indigo + cypress

The Michelle Obama Factor: The Media, Myths, and Black Women

By Mary Annaise Heglar

(Originally Published in Clutch Magazine; posted below with edits from the author)

In the past four years, you’ve probably learned a lot about black women. We are eternally single but we refuse to marry outside of our race. We are fat and proud, but we’re also considered the least attractive. And, even though our wild curly hair is not attractive, we are still obsessed with it—and boy, do we spend a lot on it!

As a black woman, I learned a lot about myself that I didn’t know. And I didn’t know it because it wasn’t true. I did know, however, that not a single one of these publications, websites, blogs, or think tanks had been at all concerned about black women four years ago. But suddenly they were about as fascinated with us as a puppy with a slab of bacon.

What changed though? Well, the answer is simple. While we have been here for centuries, we’d never been in the White House before. And the 2008 election gave us our first black president and first lady.

Michelle Obama’s presence in the White House is very different from Barack’s. His multiracial identity, while complicated, does not involve a history of kidnapping, rape, and forced servitude. Rather, it involves consensual intermarriage. Michelle, on the other hand, is the descendant of slaves. Her family history is one that America knows all too well and wants so desperately to forget. In his famous speech on race, “A More Perfect Union,” Barack tellingly drew on Michelle’s background—not his own.

As French  writer, Bernard-Henri Lévy, said during the 2008 election, “Obama is, certainly, black. “But not black like Jesse Jackson; not black like Al Sharpton; not black like the blacks born in Alabama or in Tennessee and who, when they appear, bring out in Americans the memories of slavery, lynchings and the Ku Klux Klan — no; a black from Africa; a black descending not from a slave but from a Kenyan; a black who, consequently, has the incomparable merit of not reminding middle America of the shameful pages of its history.”

Michelle has no such merit. Yet, two generations ago, she would have been “The Help,” but now she is Jackie Kennedy. Her very being challenges every myth about black women—we are fat, ugly, angry, stupid, and (now) single. Michelle is slender, a health nut, poised, smart, and happily married.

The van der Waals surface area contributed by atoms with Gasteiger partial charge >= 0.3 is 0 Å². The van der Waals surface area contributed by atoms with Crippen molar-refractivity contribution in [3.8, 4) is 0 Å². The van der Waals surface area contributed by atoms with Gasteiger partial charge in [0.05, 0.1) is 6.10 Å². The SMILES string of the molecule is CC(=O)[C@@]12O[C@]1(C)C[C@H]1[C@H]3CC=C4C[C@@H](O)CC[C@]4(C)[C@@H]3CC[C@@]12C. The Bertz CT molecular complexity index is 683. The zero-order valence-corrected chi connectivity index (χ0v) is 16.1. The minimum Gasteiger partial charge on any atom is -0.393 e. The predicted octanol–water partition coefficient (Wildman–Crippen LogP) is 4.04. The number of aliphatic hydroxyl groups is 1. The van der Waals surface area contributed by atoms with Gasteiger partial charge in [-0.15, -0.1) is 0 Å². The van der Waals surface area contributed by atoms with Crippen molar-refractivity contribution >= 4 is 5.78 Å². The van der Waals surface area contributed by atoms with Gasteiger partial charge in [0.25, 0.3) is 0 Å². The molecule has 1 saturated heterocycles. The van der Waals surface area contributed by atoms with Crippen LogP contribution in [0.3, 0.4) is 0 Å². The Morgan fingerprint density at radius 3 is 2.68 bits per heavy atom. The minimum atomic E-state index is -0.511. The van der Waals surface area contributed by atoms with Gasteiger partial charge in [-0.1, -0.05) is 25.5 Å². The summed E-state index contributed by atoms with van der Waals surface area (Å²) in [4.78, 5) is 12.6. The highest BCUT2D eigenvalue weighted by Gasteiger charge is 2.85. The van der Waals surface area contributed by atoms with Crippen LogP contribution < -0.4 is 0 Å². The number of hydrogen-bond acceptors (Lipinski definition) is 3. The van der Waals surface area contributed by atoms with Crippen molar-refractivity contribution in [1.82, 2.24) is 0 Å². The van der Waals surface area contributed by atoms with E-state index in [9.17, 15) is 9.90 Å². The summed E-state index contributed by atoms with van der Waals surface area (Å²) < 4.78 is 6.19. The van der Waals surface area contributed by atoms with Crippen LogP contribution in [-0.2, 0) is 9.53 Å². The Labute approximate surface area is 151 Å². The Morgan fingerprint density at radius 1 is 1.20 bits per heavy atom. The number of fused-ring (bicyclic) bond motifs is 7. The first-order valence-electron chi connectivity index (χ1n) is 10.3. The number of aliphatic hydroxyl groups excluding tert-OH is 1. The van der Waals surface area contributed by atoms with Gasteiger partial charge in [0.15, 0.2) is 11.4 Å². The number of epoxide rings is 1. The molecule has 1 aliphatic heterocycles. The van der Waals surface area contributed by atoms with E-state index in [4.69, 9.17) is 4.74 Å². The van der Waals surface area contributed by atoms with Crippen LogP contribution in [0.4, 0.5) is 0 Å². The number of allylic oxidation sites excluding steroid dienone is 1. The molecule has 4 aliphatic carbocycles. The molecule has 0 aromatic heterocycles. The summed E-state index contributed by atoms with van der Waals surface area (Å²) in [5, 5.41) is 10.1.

The Washington Post was perhaps the least subtle of all the news outlets that were hot on black women’s trails. In the midst of their “Black Women in America” series, they released a statement on why they chose this topic. They mentioned Dick Cheney’s 2004 statement regarding AIDS and black women and the sheer mass of data mined from their own survey of black women. Really? Cheney’s well-echoed and anything-but-original statement didn’t spark interest until six years later? Also, their survey was conducted in 2011—when black women were already a hot media commodity.

In between those two factors, the Post stated the election of Barack Obama and the attention paid to Michelle Obama. They could have began and ended the list right there.

Michelle has undone centuries of terrible PR and outright lies. She single-handedly brought successful, well-rounded black women out of the shadows. No longer the invisible women, they now meet with the Queen of England and hula hoop on the White House lawn. She is the First Lady, the face of American womanhood to the rest of the world.

And this is different from Condoleezza Rice, who also broke glass ceilings within full view of the nation and the globe. Black people embrace Michelle, but they saw Condi as a race traitor. Further while Condi had authority, she was at least perceived to have been used as a token and a mask for the Republican Party and the Bush Administration. Michelle is the partner to the leader of the free world, much in the vein of 1990’s Hillary Clinton.